For this election cycle, polls show Republicans holding college educated white people in Georgia, while losing this demographic to Democrats in battleground states like Michigan and Pennsylvania. Among white voters without college degrees, Mr. Trump runs up large margins in states like Texas and North Carolina. (Nonwhite voters overwhelmingly tilt Democratic.)
While Mr. Trump’s crossover appeal has been exaggerated – white working-class voters also helped put George W. Bush into office – he did flip some Democratic strongholds in 2016, including Johnston, Rhode Island, where Democrats dominate local and state politics.
Stephanie Muravchik, a social historian at Claremont McKenna College, studied Johnston and two other Trump-voting districts in Iowa and Kentucky that otherwise rarely or never voted for Republicans, for her co-written book, “Trump’s Democrats.” In all three places, most voters are white, without college degrees.
In Johnston, self-identified Republicans were so thin on the ground, says Ms. Muravchik, that when a Trump surrogate was proposed for an election debate in 2016, Democratic Mayor Joe Polisena didn’t recognize the name. “And he knows everyone in town. I mean, everyone,” she says.
Yet in many ways, Democratic officials like Mr. Polisena share some stylistic similarities with Mr. Trump’s brash, nationalist candidacy, says Ms. Muravchik, who calls it “boss politics.” That type of politics holds a certain appeal to non-college-educated voters, particularly men, who respect toughness over formality.
Local bosses “promise to take care of their supporters and help them out, and expect loyalty in return. So Trump seemed familiar to people in these areas,” she says.
Since 2016, Republicans have built an electoral base in Johnston, even as voters remain loyal to local Democrats like Mr. Polisena, a former state senator. “Now they’re watching Fox News,” says Ms. Muravchik.
Still, these GOP conversions are swimming against the general demographic tide, in which non-college-educated white voters are a declining portion of the electorate. Analysts calculate that the president needs to increase their overall turnout by 5 percentage points from 2016 simply to offset this decline – as well as win a larger share of their votes.
“If you’re writing off white college graduates and nonwhites, you’re appealing to a shrinking share of the electorate,” says Mr. Abramowitz, referring to the Republican base.
Brian Hern, a tax attorney who lives in an affluent town outside Boston, is a fiscal and judicial conservative who voted twice against former President Barack Obama. “I don’t like big government. I don’t think the government does anything well,” he says.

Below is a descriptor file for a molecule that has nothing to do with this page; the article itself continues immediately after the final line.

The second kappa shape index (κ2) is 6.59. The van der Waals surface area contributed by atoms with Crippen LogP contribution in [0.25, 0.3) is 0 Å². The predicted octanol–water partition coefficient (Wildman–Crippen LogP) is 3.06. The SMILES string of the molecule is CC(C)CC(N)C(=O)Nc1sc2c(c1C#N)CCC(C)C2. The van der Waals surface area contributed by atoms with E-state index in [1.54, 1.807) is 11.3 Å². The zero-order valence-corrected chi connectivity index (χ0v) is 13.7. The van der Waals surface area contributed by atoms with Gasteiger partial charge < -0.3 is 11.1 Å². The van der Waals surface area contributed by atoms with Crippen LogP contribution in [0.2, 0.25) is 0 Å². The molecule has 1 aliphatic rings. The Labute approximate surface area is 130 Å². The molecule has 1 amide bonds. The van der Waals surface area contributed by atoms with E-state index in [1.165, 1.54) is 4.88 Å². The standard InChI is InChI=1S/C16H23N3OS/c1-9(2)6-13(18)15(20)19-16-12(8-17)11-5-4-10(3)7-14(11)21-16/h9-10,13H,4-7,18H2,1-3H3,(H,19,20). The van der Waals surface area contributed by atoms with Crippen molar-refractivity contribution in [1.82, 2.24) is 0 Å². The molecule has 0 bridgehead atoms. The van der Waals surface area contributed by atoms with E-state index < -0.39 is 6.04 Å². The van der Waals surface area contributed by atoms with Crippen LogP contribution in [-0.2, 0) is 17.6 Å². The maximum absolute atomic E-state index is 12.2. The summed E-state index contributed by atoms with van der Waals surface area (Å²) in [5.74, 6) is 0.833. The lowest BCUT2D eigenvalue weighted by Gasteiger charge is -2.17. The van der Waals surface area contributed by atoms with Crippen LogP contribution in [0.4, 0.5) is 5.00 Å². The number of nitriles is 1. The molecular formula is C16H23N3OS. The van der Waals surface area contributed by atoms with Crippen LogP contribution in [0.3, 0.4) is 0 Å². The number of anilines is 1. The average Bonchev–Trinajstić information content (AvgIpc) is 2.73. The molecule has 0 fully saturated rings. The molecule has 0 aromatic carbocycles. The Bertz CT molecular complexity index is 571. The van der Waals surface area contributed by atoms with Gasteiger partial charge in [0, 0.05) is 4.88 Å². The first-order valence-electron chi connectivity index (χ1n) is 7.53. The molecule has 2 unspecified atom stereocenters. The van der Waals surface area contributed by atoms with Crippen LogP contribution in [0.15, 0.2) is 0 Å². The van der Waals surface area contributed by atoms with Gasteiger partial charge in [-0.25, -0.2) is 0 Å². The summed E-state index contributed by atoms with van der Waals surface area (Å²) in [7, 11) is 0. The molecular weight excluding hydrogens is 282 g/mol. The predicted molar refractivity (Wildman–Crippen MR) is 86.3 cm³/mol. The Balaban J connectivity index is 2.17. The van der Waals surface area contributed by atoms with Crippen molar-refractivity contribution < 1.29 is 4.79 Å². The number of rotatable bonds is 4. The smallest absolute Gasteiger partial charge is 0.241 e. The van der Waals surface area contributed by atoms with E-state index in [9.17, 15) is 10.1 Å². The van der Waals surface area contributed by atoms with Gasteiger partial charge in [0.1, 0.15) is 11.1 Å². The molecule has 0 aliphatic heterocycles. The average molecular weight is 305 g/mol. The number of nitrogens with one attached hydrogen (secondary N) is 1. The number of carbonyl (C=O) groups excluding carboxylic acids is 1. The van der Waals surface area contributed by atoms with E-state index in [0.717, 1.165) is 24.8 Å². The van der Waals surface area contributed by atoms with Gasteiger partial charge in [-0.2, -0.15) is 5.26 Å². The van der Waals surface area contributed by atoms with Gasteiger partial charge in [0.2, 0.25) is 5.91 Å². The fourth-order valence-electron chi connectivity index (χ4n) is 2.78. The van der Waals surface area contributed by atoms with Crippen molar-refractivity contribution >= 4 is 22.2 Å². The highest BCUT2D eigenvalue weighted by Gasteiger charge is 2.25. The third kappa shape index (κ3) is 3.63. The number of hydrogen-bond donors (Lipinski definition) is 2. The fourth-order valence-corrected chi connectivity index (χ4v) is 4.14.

In 2012, he voted enthusiastically for Mr. Romney, a former Massachusetts governor. But he didn’t support Mr. Trump and has been appalled by his chaotic leadership and how it’s warped the Republican Party. “It’s like a cult following,” he says. “I think he’s destroyed the party’s image.”
Mr. Hern says he won’t vote for Mr. Biden or Mr. Trump, though he hopes Mr. Trump will lose and “the fever will break,” encouraging Republicans to steer back to a politics that plays down cultural divisions. “Our politics keep getting ramped up to extreme levels,” he says.
A new high
A generation ago, college graduates like Mr. Hern split fairly evenly in voting behavior. In 1996, Republican voters were more likely than Democrats to have a four-year degree, according to a Pew study of party identification. Today college graduates make up 41% of Democrats, compared with 30% of Republicans.
In 2016, the diploma divide among white voters hit a new high, with Mr. Trump’s opponent, Hillary Clinton, winning a higher margin of college-educated white voters than Mr. Obama in 2012. The divide was even higher among more affluent voters, a trend that has since accelerated. This narrows the path to victory not only for Mr. Trump but also for vulnerable down-ballot Republicans.
It also has had a significant effect on campaign fundraising. According to a recent analysis by The New York Times, Mr. Biden out-raised Mr. Trump $478 million to $104 million in ZIP codes where two-thirds or more of the population were college graduates, primarily on the coasts. In the rest of the country, meanwhile, Mr. Trump outpaced Mr. Biden by $630 million to $591 million.
But the divide also risks defining the party as a vehicle of metropolitan elites and nonwhites that has lost touch with less-educated white voters. Over the past four years, the party has moved further left on issues like climate change and LGBTQ rights, making it harder to bridge the gap with traditional Democrats in places like Johnston. (Liberal donors also tend to push these priorities.)
“If they want to be the party of the working class, they have to include the white working class – who are still a majority of the working class,” says Ms. Muravchik.
Still, Democrats see themselves as carrying the New Deal torch and governing for the less advantaged, notes Thomas Patterson, a professor of government at Harvard. “Even if their coalition doesn’t look like it, their philosophy tips it,” he says. That gives the party a chance at retaining or even growing some of their working-class support.
He’s more skeptical that the Republicans can close their education gap by wooing back disenchanted “managerial and business-oriented” Republicans. “The base is more symbolically and culturally oriented,” he says. “That’s going to make it hard for the two sides to get together, because they care about different things.”